Bobby Braswell, Associational Missions Strategist
Middle Baptist Association, Sylvania
God does not forgive those who reject Jesus and never seek His forgiveness.
Anyone who has read Bunyan’s “The Pilgrim’s Progress” might be startled to encounter at the House of the Interpreter the man in the Iron Cage. He says of himself, “I was once a fair and flourishing professor [believer], both in mine own eyes, and also in the eyes of others I once was, as I thought, fair for the Celestial City, and had then even joy at the thoughts that I should get there. [But] I am now a man of despair, and am shut up in this Iron Cage. I cannot get out; O, now I cannot. I laid the reins upon the neck of my lusts. I sinned against the light of the Word and the goodness of God. I have grieved the Spirit, and He is gone. I tempted the devil, and he is come to me. I have provoked God to anger, and he has left me. I have so hardened my heart that I cannot repent.”
If this describes an accurate possibility for an errant believer, it is a troubling prospect (Ken Puls’s insights here are very helpful.). It conjures up these questions: Is there any sin that cannot be forgiven? If so, what is the character of it? Why would its affect be irreversible? Is there the possibility that an authentically regenerate person might lose their grip on salvation and be hopelessly lost?
This week’s Lifeway curriculum adds: “A key attribute of God is His great love, a love that is seen in His forgiveness. It seems unthinkable, then, that we could do something that God wouldn’t forgive. Yet Jesus said plainly, ‘Blasphemy against the Spirit will not be forgiven’ (Matt. 12:31). As we look at the context in which Jesus said this, we see the burden rests on us. God does desire to forgive!”
Study the Bible
A careful examination of Scripture might really help ease the anxiety that could arise is a person’s heart due to the concern that they have committed the unpardonable sin.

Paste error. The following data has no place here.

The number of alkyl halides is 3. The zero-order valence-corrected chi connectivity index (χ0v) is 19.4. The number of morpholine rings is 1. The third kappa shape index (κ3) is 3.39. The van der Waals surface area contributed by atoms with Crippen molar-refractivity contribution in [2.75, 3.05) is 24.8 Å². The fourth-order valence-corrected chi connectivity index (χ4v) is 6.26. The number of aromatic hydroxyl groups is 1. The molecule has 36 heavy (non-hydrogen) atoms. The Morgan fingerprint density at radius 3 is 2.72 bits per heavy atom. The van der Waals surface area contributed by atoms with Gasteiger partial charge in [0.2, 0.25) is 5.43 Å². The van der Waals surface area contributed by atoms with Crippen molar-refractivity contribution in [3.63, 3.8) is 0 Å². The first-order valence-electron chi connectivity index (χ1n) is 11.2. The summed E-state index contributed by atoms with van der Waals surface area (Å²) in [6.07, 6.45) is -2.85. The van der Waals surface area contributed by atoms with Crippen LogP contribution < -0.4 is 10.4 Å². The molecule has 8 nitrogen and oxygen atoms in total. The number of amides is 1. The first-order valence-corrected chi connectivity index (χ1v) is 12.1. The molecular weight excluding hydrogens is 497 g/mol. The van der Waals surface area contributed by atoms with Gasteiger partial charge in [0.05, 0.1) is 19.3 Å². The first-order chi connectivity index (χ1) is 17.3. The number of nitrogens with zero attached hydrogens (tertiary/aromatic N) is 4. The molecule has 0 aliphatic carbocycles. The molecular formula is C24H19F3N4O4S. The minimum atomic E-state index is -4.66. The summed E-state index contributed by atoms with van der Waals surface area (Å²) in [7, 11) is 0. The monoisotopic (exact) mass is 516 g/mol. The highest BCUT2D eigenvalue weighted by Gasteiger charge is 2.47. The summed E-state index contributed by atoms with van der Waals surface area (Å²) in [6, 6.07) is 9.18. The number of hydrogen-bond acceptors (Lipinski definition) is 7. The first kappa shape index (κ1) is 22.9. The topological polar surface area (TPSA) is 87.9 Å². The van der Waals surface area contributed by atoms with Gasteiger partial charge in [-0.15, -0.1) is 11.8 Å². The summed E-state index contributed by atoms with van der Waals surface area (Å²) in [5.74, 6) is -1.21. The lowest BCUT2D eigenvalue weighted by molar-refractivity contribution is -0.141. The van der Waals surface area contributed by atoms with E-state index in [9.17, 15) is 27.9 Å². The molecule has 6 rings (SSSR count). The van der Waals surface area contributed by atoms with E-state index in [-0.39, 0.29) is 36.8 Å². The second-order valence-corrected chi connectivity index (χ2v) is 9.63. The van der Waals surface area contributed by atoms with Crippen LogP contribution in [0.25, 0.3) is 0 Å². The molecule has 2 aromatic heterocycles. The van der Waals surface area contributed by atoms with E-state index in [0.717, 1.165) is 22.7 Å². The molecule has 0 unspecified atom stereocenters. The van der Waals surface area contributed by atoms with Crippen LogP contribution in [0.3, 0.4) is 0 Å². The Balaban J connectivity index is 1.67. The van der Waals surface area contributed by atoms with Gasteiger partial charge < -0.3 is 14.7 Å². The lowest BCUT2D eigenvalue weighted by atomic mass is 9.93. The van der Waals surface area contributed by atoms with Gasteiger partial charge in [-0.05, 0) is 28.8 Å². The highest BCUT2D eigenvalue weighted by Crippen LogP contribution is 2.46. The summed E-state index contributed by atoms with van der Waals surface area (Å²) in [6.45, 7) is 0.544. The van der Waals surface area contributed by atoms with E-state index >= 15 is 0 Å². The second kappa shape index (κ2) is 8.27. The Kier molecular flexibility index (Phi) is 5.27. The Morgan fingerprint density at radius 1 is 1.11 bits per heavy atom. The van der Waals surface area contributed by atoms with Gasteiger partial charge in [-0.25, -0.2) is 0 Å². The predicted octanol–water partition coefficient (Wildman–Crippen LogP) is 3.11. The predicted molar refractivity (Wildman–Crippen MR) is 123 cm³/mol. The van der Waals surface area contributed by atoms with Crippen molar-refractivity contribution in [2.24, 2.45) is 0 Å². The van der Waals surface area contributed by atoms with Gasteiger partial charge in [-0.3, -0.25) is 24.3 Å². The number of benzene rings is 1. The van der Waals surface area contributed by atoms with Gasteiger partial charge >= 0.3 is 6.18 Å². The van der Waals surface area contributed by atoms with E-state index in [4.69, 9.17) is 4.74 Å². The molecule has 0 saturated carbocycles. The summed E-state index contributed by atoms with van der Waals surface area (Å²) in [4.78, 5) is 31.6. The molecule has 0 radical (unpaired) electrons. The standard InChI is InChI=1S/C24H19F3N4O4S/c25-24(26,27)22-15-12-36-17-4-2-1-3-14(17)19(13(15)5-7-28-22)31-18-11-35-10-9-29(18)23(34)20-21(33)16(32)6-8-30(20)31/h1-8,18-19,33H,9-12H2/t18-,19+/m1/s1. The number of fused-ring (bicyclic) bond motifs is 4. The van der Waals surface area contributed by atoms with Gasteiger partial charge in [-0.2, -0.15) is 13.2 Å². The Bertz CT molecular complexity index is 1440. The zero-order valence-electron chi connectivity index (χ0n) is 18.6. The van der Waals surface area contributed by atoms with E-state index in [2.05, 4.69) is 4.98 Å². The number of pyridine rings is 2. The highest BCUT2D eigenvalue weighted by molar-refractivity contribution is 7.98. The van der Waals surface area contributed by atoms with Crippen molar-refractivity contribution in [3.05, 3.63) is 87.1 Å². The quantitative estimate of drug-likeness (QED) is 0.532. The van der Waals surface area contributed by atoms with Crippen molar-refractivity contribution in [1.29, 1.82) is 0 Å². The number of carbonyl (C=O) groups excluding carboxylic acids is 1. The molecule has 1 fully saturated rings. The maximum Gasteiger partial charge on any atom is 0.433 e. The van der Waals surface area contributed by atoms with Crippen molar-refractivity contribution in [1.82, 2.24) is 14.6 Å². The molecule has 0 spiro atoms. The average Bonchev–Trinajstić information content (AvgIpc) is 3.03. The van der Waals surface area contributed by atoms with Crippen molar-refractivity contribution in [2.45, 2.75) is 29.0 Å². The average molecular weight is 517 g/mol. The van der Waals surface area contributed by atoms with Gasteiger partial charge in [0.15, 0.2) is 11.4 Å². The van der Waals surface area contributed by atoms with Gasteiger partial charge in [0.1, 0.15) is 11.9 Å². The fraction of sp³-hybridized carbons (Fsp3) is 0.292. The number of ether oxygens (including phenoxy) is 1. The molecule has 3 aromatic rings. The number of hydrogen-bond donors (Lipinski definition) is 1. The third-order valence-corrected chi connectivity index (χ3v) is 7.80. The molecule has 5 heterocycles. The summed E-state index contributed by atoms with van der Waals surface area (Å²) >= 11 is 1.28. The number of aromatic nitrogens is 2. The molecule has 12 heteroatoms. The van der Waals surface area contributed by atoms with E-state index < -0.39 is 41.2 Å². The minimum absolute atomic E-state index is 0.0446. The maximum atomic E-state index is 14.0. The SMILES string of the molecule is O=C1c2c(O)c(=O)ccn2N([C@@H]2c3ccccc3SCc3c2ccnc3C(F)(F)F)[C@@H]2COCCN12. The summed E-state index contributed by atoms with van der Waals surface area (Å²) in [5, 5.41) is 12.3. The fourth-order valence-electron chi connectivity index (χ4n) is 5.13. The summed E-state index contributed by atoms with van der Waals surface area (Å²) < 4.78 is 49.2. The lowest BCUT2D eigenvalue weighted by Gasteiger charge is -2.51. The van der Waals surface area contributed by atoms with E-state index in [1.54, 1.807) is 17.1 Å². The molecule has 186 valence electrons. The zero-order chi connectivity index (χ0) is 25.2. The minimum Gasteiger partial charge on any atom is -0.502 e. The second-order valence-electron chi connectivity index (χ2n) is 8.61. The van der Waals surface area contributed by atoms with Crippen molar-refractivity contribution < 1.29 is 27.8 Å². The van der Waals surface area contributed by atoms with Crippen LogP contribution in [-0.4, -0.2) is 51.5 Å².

Matt. 12:22-23: The work of Christ points to the power of God. When Jesus was on earth, His experiences were what a person would expect when God came near. He was “manifested that He might destroy the works of the devil” (1 John 3:8). He disrupted malignant spiritual powers. It was a precursor to His full dominion that is to come when Satan will be completely overthrown (Rev. 20:1-10).
Matt. 12:24-29: The work of Christ points to the presence of God’s Spirit. The work of God was ascribed to Beelzebul (the OT god of Ekron , 2 Kings 1:2-3, but used here as a synonym for Satan). Notice that there was no denying the remarkable deliverance that Jesus accomplished, but because of their hardened unwillingness to acknowledge Jesus for who He was, the Pharisees attributed His work to the Adversary. They thus rejected Jesus’ person and mission.
It is illogical and inconsistent to attribute Christ’s work to Satan. Why would Satan undermine his own dominion? It’s interesting the intellectual leaps that people will often make rather than give place to the truth that Jesus is Lord. Philosophical naturalism which vehemently opposes God as Creator is an obvious example of this in our day. Theological liberalism that overreaches to explain away miracles follows this pattern as well.
Matt. 12:30-32: Willful and persistent unbelief leaves no room for repentance, and forgiveness is absent when repentance is absent. The unpardonable sin is persisting in a hardened, unbelieving state.
Blasphemy against the Holy Spirit is the willful and permanent rejection of Jesus.
Jesus claimed to cast out demons “by the Spirit of God” (v. 28). By disputing this and attributing His exorcisms to Satan’s power instead, Jesus’ opponents were guilty of blasphemy against the Spirit in whose power Jesus worked the miracles. Their attempt to dismiss Jesus’ supernatural power would not be forgiven because it expressed a resolute, permanent rejection of Jesus (CSB Study Bible).
Concerning verses 31-32, R.T. France shows that there is a difference between failing to recognize the Light at first (which was true of some later believers, Acts 3:17) and wholesale, determined rejection of the Light (Tyndale “New Testament Commentaries: Matthew,” 210-211).
Live It Out
It is always critical to keep the idea in the forefront of our preparation that we are hoping to help learners live out Biblical truth. James 3:1 challenges us to place great seriousness on the task of teaching the Bible. A Sunday school class should be a microcosm of the church’s overall ministry function, encompassing in miniature its caring, relational commitments and shepherding. Asking open-ended questions throughout the lesson and waiting for interaction will pay off when the teacher is able to see cues about the lives of disciples and understand their needs and capabilities.
Lessons derived from “Bible Studies for Life,” of LifeWay Christian Resources.